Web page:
When you encounter the living Jesus, in the midst of despair, everything changes.

Here’s how my viewpoint recently changed: I just had the wonderful opportunity of announcing that the organization I lead, Jesus’ Economy, will be able to fund two church planters in northern India for another year. For us, reaching this goal was huge and difficult. And honestly, I wasn’t sure if we would make it. But I also couldn’t bear the thought of not living up to our commitment to fund these two church planters for three years.

The prompting of being on mission for Jesus, in proclamation of his resurrection, is what kept me going through this rough patch. And God coming through inspired me.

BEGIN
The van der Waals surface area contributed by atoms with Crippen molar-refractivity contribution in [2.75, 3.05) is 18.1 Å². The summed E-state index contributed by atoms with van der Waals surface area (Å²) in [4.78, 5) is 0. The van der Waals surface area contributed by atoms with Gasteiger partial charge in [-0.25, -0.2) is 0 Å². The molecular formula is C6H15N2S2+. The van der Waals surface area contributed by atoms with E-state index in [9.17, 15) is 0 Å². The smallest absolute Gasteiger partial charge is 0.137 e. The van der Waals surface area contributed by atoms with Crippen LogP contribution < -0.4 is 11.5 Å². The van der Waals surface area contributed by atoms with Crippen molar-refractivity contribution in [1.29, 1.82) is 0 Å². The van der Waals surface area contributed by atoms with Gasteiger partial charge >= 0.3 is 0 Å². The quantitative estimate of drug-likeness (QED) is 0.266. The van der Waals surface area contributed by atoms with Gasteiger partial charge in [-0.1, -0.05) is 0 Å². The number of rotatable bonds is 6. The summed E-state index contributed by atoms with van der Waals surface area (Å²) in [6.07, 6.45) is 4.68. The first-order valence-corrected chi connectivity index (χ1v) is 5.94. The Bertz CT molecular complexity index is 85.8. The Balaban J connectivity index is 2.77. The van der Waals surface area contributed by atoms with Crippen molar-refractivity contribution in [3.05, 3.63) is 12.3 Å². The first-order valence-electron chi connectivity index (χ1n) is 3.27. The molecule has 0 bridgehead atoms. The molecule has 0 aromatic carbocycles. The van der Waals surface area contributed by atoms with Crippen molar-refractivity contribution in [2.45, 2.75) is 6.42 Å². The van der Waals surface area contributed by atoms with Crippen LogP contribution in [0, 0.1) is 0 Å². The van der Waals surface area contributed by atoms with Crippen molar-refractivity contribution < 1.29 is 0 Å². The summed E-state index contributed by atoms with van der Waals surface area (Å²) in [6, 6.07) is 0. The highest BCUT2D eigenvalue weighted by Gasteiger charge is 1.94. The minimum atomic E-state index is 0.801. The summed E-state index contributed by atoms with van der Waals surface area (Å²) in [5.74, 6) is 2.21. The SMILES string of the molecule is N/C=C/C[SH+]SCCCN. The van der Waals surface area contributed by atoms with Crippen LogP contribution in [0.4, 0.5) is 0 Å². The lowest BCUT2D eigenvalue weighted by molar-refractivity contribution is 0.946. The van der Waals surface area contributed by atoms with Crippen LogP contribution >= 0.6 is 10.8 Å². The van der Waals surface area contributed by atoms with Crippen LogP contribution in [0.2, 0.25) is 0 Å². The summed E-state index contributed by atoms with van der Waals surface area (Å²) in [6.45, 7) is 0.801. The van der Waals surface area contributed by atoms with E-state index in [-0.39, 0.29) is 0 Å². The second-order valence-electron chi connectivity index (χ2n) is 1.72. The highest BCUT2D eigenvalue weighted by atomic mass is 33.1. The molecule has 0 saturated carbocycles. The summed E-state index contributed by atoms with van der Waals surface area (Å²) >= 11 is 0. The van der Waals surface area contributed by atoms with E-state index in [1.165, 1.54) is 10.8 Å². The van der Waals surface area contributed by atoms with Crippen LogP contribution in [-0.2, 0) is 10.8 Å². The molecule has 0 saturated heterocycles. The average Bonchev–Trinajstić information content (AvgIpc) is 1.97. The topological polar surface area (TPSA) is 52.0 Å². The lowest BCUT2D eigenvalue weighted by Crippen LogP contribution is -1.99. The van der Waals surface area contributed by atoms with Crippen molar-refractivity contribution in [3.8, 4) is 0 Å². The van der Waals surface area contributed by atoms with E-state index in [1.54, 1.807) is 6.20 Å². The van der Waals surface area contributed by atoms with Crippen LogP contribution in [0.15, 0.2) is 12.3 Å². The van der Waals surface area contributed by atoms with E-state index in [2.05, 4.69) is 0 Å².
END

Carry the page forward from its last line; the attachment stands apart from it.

I believe the resurrected Jesus will keep you going, no matter what you’re going through.

2. Resurrection is self-sacrificial.

I often think of what various holidays are like for those serving Jesus around the world. Our church planters in northern India are living self-sacrificially everyday, spreading the gospel to those who have never heard Jesus’ name. Their lives are living testimonies of who Jesus is. And this puts it all in perspective for me: all of my difficulties do not remotely compare to their hardships. And yet, they get the splendid opportunity of seeing Jesus work everyday—which really makes it all worth it.

Easter resurrection is something real for church planters in northern India: They regularly see lives fully transformed by Jesus. And so, their lives make me wonder how much better and fuller my life would be if I could make the same kind of sacrifice. This makes me think of Jesus’ words just prior to the cross:

“This is my commandment: that you love one another just as I have loved you. No one has greater love than this: that someone lay down his life for his friends” (John 15:12–13 LEB).